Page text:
GBP Notes 12/7/20
Good Morning GreatBirdPics Members!
Last week we got a report that someone in a nearby community had spotted a Rufous Hummingbird in their yard. Now the Rufous Hummingbird spends its summers in the Pacific northwest and winters along the southwest U.S. coast – we saw a couple in New Mexico in August as they were migrating. It is very rare to have one spotted in Illinois. Particularly in December. In fact it is rare to see our typical Ruby-throated Hummingbird here in December (I took my hummingbird feeder down a month ago). So it was a pretty big deal to have a Rufous Hummingbird reported.
The family who noticed the bird at their feeder knew it was quite different from what they had ever seen there, but didn’t know what it was. So they got a picture of it and took it into a local Wild Birds Unlimited store where someone helped to ID it. They knew right then that this was a rare bird and that others would be eager to see it. So the family put out the word: here’s our address, park in the street, view from the sidewalk, wear a mask. Essentially, they gave out their address to hundreds of strangers who would come to their house to see the bird. How nice is that!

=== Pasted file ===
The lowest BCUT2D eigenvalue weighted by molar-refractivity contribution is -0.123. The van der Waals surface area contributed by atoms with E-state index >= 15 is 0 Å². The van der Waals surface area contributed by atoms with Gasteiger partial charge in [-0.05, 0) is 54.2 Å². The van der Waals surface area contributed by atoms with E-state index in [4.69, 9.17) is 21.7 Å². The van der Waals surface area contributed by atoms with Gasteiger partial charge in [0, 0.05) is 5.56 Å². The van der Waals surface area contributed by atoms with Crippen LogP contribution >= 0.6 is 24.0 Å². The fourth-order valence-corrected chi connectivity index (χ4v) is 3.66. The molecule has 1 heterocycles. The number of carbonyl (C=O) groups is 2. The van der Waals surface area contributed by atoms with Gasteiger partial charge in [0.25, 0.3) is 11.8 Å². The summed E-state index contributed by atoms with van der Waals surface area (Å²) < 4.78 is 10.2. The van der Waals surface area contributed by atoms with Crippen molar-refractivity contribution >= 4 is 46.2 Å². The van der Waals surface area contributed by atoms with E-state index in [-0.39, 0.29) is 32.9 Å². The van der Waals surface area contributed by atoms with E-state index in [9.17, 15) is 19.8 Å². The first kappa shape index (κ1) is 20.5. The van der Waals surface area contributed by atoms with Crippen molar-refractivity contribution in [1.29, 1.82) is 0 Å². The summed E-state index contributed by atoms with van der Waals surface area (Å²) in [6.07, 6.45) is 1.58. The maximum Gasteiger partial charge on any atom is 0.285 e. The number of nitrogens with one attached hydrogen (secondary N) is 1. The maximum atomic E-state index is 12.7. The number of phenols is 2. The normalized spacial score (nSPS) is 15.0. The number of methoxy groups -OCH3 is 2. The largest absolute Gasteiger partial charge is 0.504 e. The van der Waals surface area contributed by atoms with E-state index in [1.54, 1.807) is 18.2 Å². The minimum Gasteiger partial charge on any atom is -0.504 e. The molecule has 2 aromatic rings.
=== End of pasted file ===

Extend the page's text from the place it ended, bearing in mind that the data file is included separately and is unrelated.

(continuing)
When the three of us (Karen, me and Birding Buddy Mark) got there another Birding Buddy Joan was already there. She was on the sidewalk when the owner of the house invited her to get closer to the feeder. We joined her:
How nice is that? Very! You can see the red hummingbird feeder hanging down from the corner of the porch. In fact the Rufous Hummingbird was at the feeder when I took the above picture. The hummer would come in to feed for a minute or two, dash off, and then return 5 minutes later for more. Here’s some shots of it I got:
This is not the first time I’ve heard of someone opening their yard up to birders to see a rare bird. Sometimes they just say, “Come on into our back yard,” or ask that you knock first before traipsing around their yard, or to make an appointment. However they do it, it is very kind of them to invite strangers into their yard! If you ever get a rare bird in your yard I hope you’ll do the same.
Go Birding. Take Pictures. Share Here. Repeat. Happy Birding,
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